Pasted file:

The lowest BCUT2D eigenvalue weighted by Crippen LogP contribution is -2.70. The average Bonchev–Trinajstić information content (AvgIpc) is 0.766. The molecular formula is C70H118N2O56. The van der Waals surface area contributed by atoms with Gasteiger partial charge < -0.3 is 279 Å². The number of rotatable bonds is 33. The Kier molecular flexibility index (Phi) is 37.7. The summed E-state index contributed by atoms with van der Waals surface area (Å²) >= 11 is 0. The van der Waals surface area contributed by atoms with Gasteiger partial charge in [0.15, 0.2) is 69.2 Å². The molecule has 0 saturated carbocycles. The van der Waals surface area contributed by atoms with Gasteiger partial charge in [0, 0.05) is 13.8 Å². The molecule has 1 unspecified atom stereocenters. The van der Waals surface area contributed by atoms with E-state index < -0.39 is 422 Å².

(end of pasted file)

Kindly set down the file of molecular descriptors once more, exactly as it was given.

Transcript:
The lowest BCUT2D eigenvalue weighted by Crippen LogP contribution is -2.70. The average Bonchev–Trinajstić information content (AvgIpc) is 0.766. The molecular formula is C70H118N2O56. The van der Waals surface area contributed by atoms with Gasteiger partial charge < -0.3 is 279 Å². The number of rotatable bonds is 33. The Kier molecular flexibility index (Phi) is 37.7. The summed E-state index contributed by atoms with van der Waals surface area (Å²) >= 11 is 0. The van der Waals surface area contributed by atoms with Gasteiger partial charge in [0.15, 0.2) is 69.2 Å². The molecule has 0 saturated carbocycles. The van der Waals surface area contributed by atoms with Gasteiger partial charge in [0, 0.05) is 13.8 Å². The molecule has 1 unspecified atom stereocenters. The van der Waals surface area contributed by atoms with E-state index < -0.39 is 422 Å².